This issue of Reproductive Health Matters grew out of a conference on second trimester abortion convened in London in 2007 by the International Consortium on Medical Abortion and attended by 90 expert clinicians and advocates from all over the world.
In many countries, legislation prohibits or restricts the grounds for second trimester abortions. Instead of preventing women from having abortions, these laws often force them to risk their lives doing so. There will always be women who need abortions after 12 weeks of pregnancy, but the numbers diminish greatly by 20 weeks, and become rare after 24 weeks.
Abortion-related deaths have been declining globally in the past three decades because many more countries now have safe, legal abortion. Methods have become substantially safer and simpler, more providers have been trained, and women with complications are more likely to seek and to receive medical help, even where abortion is still legally restricted.
This issue calls for the need for second trimester abortion to be met in a safe, timely and sympathetic manner In-depth, country-based research is needed, to bring out the facts on second trimester abortion, as evidence of why it should be treated as a legitimate form of women’s health care and supported in public health policy. Papers in this supplement cover the law and safety of second trimester abortion; women’s and providers’ perspectives; policy, politics and values; moving from unsafe to safe service delivery; currently recommended methods; methods that should go out of use; and recommendations for advocacy and action from the ICMA conference.
Titles include:•A critical appraisal of laws on second trimester abortion
Minke Havelaar | alfa
Live probiotics can re-balance the gut microbiome and modify immune system response
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Purdue cancer identity technology makes it easier to find a tumor's 'address'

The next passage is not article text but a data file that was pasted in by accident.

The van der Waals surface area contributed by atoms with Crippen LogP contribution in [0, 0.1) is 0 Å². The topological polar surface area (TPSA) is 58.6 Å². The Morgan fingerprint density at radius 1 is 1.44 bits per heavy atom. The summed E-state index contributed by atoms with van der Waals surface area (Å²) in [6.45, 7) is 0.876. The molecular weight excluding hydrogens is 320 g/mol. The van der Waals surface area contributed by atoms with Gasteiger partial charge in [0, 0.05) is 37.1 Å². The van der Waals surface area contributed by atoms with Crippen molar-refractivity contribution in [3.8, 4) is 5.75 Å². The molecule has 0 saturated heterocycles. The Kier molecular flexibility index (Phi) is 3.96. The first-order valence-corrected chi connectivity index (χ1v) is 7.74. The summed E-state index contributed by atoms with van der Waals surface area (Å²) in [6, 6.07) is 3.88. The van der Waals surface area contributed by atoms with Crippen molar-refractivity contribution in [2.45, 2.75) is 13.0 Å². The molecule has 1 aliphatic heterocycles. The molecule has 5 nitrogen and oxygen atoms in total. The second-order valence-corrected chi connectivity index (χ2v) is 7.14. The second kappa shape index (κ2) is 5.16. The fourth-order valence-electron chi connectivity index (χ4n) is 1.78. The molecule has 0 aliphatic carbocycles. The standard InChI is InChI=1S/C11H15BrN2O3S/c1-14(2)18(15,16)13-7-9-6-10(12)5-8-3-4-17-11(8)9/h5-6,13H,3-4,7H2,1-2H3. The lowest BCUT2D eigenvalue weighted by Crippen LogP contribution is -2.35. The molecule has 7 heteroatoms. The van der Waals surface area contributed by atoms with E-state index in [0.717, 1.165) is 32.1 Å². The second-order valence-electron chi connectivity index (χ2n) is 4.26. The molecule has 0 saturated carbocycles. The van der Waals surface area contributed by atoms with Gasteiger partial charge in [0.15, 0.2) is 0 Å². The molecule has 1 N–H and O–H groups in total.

16.11.2018 | Purdue University
Max Planck researchers revel the nano-structure of molecular trains and the reason for smooth transport in cellular antennas.
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Researchers at the University of New Hampshire have captured a difficult-to-view singular event involving "magnetic reconnection"--the process by which sparse particles and energy around Earth collide producing a quick but mighty explosion--in the Earth's magnetotail, the magnetic environment that trails behind the planet.
Magnetic reconnection has remained a bit of a mystery to scientists. They know it exists and have documented the effects that the energy explosions can...
Biochips have been developed at TU Wien (Vienna), on which tissue can be produced and examined. This allows supplying the tissue with different substances in a very controlled way.
Cultivating human cells in the Petri dish is not a big challenge today. Producing artificial tissue, however, permeated by fine blood vessels, is a much more...
Faster and secure data communication: This is the goal of a new joint project involving physicists from the University of Würzburg. The German Federal Ministry of Education and Research funds the project with 14.8 million euro.
In our digital world data security and secure communication are becoming more and more important. Quantum communication is a promising approach to achieve...
On Saturday, 10 November 2018, the research icebreaker Polarstern will leave its homeport of Bremerhaven, bound for Cape Town, South Africa.
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